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Officials Consider Cull as Chinese Car Industry Reaching Crisis Point

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Officials Consider Cull as Chinese Car Industry Reaching Crisis Point

The automobile industry was once hailed as one of China’s greatest success stories. In less than a decade, China became one of the world’s largest producers of cars. However, this rapid growth has now halted and some of China’s leading car manufacturers are struggling. Even worse, many carmakers are facing bankruptcy, leading Chinese officials to consider forcing the closure of less profitable manufacturers to make more room in the market.

Since the late 1990s, China has seen the rise of over 1,300 automobile makers, many small to medium sized firms. However, there are currently 72 brands producing mass-production vehicles, more than any other country in the world. Some of these leading manufacturers are struggling to cope with increased competition from not just the massive number of small carmakers flooding the domestic market, but also an increasing number of foreign makers selling cars in China.

Rise of an industry

China’s motor industry is still relatively new. Besides government officials and the very wealthy, few people in China owned a motor vehicle prior to 1990. However, a growing economy saw a huge domestic demand for cars from 2000 onwards. A burgeoning middle class with ready access to disposable income and the ability for the first time to buy a car on finance, saw China’s automobile production rise from 3.25 million vehicles in 2002 to 18.3 million at the industry’s peak in 2010, and nearly all cars bought in the domestic market were Chinese made.

However, the introduction of foreign companies into the marketplace has seen sales of Chinese made vehicles plummet. This has been good news for European carmakers who have seen an increase in sales thanks to Chinese demand. Indian-owned but European-based Jaguar Land Rover have seen a 91% increase in sales to China and have reported a record second-quarter profit of over £500 million thanks to Chinese sales of their Range Rover Evoque. However, this increase in demand for foreign makes has resulted in several of China’s biggest auto manufactures now facing closure.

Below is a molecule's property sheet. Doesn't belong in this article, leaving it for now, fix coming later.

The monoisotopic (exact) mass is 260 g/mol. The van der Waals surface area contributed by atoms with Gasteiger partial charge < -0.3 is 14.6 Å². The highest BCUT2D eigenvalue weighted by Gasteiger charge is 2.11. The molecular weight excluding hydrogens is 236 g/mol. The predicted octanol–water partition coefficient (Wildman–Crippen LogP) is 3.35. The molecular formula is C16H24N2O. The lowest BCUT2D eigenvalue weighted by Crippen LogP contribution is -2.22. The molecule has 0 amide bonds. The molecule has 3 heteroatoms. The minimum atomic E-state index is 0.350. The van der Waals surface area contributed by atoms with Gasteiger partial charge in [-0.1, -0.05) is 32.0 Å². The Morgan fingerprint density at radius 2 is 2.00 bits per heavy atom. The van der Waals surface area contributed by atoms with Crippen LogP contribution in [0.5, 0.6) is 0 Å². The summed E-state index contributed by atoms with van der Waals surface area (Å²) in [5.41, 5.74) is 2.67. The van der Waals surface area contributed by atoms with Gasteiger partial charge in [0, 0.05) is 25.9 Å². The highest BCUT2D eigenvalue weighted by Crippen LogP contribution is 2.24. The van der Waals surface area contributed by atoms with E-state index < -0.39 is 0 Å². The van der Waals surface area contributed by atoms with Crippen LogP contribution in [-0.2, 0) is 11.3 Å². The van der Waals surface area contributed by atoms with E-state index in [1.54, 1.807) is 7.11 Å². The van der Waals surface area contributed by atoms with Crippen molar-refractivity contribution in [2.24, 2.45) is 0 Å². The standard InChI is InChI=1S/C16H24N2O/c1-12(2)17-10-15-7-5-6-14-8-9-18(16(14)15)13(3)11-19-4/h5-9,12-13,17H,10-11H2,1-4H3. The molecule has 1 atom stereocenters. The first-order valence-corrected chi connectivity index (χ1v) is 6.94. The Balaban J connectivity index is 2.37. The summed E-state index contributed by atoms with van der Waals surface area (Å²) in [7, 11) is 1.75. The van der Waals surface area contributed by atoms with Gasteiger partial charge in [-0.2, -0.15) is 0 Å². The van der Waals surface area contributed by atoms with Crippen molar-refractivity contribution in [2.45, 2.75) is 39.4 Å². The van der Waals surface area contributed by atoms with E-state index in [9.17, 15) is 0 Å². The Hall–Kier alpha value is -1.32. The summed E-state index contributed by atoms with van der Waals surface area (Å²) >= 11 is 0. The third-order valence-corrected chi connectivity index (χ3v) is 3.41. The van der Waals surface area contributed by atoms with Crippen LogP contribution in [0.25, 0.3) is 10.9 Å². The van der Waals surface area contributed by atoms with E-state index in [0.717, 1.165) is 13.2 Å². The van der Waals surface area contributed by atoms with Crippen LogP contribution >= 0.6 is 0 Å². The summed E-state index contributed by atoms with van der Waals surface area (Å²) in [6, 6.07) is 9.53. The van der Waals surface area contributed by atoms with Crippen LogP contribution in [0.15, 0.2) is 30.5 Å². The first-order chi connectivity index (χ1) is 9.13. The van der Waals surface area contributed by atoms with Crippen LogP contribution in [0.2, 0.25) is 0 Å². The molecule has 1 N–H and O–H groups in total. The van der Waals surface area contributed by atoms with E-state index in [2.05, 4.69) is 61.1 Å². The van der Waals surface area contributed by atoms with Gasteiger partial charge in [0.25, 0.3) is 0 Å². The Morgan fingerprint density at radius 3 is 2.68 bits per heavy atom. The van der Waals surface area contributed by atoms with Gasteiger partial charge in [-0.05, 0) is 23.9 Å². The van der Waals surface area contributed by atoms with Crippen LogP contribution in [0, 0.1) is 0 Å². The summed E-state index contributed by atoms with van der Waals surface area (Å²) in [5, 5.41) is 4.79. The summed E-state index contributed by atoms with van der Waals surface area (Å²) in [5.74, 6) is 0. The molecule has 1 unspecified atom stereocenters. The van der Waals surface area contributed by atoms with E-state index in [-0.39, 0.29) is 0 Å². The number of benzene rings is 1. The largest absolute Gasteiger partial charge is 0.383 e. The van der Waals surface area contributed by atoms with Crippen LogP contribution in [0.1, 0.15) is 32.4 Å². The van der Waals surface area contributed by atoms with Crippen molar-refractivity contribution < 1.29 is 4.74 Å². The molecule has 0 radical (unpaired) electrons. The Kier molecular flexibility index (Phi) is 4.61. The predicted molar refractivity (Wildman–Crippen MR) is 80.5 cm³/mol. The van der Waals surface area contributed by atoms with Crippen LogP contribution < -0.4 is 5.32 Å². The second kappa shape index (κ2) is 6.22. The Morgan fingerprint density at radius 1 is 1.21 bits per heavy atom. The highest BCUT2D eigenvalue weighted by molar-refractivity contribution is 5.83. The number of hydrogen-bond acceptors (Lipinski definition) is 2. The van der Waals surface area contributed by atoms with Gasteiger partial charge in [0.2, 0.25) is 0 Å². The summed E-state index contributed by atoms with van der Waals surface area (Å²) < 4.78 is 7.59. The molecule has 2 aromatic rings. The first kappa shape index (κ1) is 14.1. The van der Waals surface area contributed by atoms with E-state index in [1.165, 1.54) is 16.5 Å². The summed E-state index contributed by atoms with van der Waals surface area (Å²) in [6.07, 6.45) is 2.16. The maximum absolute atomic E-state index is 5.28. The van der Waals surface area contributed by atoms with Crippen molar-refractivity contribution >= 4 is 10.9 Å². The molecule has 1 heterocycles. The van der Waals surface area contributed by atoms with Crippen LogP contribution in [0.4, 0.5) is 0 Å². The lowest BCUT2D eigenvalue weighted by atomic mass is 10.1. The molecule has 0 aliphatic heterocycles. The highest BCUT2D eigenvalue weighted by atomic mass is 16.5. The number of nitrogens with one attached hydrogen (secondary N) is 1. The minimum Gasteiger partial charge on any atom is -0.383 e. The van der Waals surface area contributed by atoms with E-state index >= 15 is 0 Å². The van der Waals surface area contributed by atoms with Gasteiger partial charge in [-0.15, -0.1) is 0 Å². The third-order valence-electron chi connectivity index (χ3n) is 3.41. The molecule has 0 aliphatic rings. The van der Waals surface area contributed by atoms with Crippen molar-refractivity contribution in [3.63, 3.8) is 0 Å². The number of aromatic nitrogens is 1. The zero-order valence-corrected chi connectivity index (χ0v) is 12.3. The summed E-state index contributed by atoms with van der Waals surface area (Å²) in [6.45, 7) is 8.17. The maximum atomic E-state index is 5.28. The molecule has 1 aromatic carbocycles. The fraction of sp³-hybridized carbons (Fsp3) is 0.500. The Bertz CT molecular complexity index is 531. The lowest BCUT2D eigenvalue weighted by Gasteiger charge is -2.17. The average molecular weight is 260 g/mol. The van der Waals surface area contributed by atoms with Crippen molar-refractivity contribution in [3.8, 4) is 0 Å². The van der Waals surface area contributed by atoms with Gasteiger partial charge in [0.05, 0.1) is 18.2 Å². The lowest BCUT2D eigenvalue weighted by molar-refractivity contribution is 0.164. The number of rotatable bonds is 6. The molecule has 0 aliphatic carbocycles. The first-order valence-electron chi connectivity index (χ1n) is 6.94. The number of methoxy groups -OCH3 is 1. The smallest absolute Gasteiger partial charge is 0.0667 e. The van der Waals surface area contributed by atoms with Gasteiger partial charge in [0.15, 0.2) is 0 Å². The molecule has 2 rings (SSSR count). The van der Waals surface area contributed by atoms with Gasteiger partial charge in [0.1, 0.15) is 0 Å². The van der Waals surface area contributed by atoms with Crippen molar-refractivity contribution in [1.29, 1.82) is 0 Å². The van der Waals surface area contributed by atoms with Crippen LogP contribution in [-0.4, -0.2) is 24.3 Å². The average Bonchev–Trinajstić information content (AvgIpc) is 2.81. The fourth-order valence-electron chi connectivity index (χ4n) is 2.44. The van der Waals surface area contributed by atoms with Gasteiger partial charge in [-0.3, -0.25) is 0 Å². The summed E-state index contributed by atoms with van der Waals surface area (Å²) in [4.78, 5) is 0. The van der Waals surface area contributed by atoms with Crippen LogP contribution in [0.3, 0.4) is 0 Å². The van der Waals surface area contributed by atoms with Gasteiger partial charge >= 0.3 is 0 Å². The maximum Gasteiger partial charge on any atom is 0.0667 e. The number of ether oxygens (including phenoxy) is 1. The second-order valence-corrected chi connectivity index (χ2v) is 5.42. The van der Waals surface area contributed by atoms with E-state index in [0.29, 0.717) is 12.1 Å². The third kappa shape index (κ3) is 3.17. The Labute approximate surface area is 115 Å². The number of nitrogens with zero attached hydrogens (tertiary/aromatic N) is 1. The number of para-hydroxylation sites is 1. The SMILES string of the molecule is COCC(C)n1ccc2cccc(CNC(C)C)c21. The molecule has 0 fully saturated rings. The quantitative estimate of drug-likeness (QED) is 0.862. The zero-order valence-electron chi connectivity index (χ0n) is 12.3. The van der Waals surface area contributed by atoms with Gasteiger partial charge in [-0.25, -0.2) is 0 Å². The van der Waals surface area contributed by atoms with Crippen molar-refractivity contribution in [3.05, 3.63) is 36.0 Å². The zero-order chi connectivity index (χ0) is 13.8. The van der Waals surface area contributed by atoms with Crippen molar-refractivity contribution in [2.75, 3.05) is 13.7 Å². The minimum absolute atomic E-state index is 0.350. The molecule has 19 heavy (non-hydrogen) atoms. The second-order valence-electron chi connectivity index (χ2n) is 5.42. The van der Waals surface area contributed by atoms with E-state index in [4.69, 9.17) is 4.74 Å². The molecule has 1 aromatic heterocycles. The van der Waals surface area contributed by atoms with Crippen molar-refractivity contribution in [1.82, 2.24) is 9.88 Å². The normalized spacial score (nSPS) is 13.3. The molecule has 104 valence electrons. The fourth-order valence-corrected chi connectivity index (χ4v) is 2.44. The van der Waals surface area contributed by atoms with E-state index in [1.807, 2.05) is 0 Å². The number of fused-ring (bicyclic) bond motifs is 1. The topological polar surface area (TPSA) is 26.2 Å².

Shenzhen based BYD, and China’s third largest vehicle manufacturer, Dongfeng Motor Group, have both seen profits plummet over the last 12 months. Dongfeng’s reported sales for the first half of 2012 were down by 8.36%, while BYD have suffered a staggering 94% drop in earnings over the same period, and they are not alone. Many manufacturers are battling rising debts and plummeting sales.

It is not just the domestic market that is causing the problem, either. The Chinese car industry has failed to penetrate the United States or European markets with their own brands of motor vehicles. European and American car buyers are not impressed with many Chinese models and the industry is struggling to match their foreign counterparts on quality, refinement, technology and safety. Buyers in these markets, many of whom are suffering due to the economic downturn, prefer to buy from carmakers they know, such as BMW, Land Rover, Vauxhall and Mercedes, rather than obtain a car loan for a relatively unknown Chinese model.

Industry cull

With an increase in competition from abroad, the Chinese domestic market has become bloated say Chinese officials, which is stifling development and any attempts to succeed in the export market. Things have got so bad, the Ministry of Industry is considering forcing many near-bankrupt automakers out of the market altogether, in order to relieve the burden on more profitable companies. While China has some large manufacturers such as Dongfeng, many of the 1,300 vehicle makers are small time operations that produce fewer than a thousand vehicles a year. These companies are stifling the more serious makers’ attempts to earn enough from the domestic market to make the necessary improvements that will enable them to make in-roads in the much-needed export market.

While Chinese officials are yet to implement their plans, with a resulting surge in unemployment causing consternation, the move is necessary in order for the Chinese car industry to shift from quantity to quality say analysts. Lewis Liu, director of Automotive Advisory of KPMG China was reported as saying that brands without the scale, economic efficiency and technology to be able to participate in international competition should be pushed out of the market in order to allow those that can achieve export success to flourish. “The government’s role should be to recognize the importance of those principles of market development and guide the replacement of outmoded capacities,” added Liu.

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Chinese Car industry

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